Mapping the Neoliberal Empire


Writing of the early movements of the neoliberal thought collective, Steven Craig Hickman tells us that

they realized if neoliberalism was to ever have an impact beyond the intellectual sphere they’d need plenty of funding so several special-purpose foundations for the education and promotion of neoliberal doctrines were created; in its early days, these included entities such as the Volker Fund, the Earhart Foundation, the Relm Foundation, the Lilly Endowment, the John M. Olin Foundation, the Bradley Foundation, and the Foundation for Economic Education. (Mirowski, 906-908) They also realized they’d need institutional support so several “think tanks” were created: Institute for Economic Affairs, American Enterprise Institute, Schweizerisches Institut für Auslandforschung [Swiss Institute of International Studies], the Hoover Institution at Stanford) and satellite organizations such as the Federalist Society that sheltered neoliberals, who themselves might or might not also be members in good standing of various academic disciplines and universities.(Mirowski, 912-915) And, finally, for their globalist agenda they created the Atlas Economic Research Foundation which was founded in 1981 by Antony Fisher to assist other MPS-related groups in establishing neoliberal think tanks in their own geographic locations.

Today, the network of organizations affiliated with the Atlas Economic Research Foundation has blossomed to some 400 members, spanning every region and continent on the planet. They consist of think-tanks and advocacy groups, maintain affiliations with universities, command political clout and work closely with media systems. They include publishing houses and release periodicals and journals while holding conferences, seminars, and consortiums. They work with philanthropic foundations, where their members can frequently be found on the various director boards of these foundations. Their own memberships frequently intertwine, and they partner with one another in the promotion of common goals. It is “probably the greatest and most audacious social reengineering project since Akhentaon the Pharaoh tried to reengineer Egyptian Society,” as Hickman points out.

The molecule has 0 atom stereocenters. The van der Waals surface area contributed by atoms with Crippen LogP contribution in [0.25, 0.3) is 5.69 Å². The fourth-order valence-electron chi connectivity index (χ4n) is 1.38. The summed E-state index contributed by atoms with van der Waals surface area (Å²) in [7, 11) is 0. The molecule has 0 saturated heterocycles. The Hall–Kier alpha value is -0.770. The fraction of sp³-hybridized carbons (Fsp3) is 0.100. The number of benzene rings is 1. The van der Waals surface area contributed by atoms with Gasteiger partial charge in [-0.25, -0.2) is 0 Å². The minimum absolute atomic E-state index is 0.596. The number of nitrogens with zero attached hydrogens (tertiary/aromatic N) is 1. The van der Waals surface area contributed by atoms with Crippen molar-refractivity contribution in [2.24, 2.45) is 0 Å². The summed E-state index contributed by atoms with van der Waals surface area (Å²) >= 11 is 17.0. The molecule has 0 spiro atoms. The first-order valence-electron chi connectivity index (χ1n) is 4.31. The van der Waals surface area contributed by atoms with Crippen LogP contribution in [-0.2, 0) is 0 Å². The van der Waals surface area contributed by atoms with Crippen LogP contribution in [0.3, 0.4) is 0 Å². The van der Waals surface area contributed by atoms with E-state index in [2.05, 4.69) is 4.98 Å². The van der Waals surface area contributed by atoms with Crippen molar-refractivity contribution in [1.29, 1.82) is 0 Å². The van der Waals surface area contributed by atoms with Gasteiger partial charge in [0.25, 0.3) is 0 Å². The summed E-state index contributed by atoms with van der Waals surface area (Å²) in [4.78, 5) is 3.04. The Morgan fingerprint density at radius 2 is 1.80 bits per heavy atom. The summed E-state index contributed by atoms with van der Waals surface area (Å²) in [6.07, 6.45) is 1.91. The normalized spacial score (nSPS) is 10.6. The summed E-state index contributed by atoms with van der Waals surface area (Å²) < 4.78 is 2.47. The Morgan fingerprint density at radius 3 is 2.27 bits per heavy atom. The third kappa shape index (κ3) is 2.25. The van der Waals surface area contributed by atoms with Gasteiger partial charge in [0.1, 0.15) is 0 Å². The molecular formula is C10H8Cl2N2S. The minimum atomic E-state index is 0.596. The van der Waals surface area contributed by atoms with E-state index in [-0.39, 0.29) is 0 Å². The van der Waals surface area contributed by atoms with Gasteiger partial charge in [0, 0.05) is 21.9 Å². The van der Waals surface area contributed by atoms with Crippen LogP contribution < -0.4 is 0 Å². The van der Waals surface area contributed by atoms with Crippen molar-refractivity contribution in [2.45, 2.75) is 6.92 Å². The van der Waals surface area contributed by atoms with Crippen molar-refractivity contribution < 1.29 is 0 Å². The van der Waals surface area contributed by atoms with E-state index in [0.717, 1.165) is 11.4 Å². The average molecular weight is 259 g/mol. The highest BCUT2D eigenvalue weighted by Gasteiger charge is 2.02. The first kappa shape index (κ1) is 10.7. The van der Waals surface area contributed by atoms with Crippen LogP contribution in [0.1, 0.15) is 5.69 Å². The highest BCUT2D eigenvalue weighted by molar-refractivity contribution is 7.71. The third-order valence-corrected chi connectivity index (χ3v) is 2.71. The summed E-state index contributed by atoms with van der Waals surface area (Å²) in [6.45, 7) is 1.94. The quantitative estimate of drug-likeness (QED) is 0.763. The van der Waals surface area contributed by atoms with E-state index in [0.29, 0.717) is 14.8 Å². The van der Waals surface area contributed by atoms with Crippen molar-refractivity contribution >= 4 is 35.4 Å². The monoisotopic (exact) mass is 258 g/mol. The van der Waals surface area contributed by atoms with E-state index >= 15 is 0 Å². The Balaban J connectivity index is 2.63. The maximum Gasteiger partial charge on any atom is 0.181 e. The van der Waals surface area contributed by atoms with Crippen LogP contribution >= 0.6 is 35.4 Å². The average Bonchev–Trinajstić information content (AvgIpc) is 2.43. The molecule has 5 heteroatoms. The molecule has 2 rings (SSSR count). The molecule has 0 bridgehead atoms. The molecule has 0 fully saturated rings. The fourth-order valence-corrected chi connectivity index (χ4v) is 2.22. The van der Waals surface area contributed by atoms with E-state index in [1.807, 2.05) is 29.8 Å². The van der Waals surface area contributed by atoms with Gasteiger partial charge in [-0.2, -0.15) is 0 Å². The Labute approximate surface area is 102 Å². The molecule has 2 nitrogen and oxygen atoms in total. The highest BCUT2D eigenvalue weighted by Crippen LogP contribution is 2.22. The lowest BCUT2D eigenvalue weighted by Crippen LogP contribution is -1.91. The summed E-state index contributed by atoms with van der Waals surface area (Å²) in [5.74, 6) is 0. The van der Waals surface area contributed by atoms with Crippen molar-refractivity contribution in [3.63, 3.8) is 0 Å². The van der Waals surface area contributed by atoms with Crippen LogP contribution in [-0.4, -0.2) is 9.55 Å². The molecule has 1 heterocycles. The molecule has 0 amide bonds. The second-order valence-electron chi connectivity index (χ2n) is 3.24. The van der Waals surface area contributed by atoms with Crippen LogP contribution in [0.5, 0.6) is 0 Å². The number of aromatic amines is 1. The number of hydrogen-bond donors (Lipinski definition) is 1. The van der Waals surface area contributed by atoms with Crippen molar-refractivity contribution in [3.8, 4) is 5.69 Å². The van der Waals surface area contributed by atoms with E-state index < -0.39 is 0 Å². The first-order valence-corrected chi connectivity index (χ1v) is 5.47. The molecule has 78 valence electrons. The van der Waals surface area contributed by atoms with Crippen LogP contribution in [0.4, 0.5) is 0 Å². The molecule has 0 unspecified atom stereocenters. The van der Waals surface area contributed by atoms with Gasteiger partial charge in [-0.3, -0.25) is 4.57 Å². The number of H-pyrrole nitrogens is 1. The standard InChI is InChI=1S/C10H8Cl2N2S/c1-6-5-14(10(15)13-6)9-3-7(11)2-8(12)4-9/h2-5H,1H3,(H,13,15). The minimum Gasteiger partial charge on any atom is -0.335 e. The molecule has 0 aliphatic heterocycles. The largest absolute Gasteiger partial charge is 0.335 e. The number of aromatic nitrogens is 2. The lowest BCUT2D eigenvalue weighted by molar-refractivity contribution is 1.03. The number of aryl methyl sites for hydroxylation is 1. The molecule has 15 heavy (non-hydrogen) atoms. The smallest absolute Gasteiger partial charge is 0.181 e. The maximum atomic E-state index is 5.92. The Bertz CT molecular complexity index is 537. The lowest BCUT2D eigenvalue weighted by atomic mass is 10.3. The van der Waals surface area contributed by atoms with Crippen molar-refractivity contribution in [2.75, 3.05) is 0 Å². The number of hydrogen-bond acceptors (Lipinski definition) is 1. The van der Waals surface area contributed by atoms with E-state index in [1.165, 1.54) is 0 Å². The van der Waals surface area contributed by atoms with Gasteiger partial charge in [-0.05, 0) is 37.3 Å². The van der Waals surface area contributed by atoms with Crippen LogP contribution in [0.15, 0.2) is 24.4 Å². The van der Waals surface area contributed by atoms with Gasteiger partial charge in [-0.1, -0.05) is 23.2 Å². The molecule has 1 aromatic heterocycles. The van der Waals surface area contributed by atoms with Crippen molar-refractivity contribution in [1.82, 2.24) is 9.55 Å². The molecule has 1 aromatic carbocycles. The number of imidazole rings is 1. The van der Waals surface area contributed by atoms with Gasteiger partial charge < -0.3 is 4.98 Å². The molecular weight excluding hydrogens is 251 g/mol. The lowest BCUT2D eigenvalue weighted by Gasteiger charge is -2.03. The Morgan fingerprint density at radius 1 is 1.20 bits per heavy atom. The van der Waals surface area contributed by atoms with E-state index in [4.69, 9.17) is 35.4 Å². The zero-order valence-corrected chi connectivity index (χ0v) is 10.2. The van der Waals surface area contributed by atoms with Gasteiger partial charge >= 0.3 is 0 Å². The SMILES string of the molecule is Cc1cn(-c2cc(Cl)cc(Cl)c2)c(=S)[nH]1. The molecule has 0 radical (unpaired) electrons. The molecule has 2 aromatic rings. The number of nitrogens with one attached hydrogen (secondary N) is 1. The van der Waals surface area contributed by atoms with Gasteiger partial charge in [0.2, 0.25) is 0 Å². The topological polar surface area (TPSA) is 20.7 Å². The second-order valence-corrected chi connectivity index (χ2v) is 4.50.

Using GoogleMap’s customs functions, I’ve began to log the locations of the 400 nodes in this network. Its a work in progress – the locations are not completely specific (though their territorial proximity is close), and I hope to add a little info on each organization as time goes on. Plus, I have some 270 organizations to still enter in! But in the meantime, it already begins to provide an excellent image of the scope and size of the neoliberal Empire’s intellectual machine.

Atlas Economic Research Foundation’s Global Network

While going through the list, I noted that a handful of the Atlas organizations receive funding from the Center for International Private Enterprise (CIPE), one of the four subsidiary organizations of the National Endowment for Democracy (an organization that has been mentioned multiple times in the various threads at this blog) and affiliated with the US Chamber of Commerce. What this tells us is, in fact, that some Atlas members are receiving US taxpayer money to propagate this ideology- and points to the deeper relationship between the foreign policy of “democracy promotion” and neoliberalism that is too frequently downplayed by the apologists and the high priests of the Washington Consensus.

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5 Responses to Mapping the Neoliberal Empire

  1. edmundberger says:

    And in between the two we find so many of the same coffers, with money flowing to each: the Coors fortune, the Lynde and Harry Bradley Foundation, the Scaife’s cash, the Olin Foundation, etc. etc. etc.. Oh the ties that bind!

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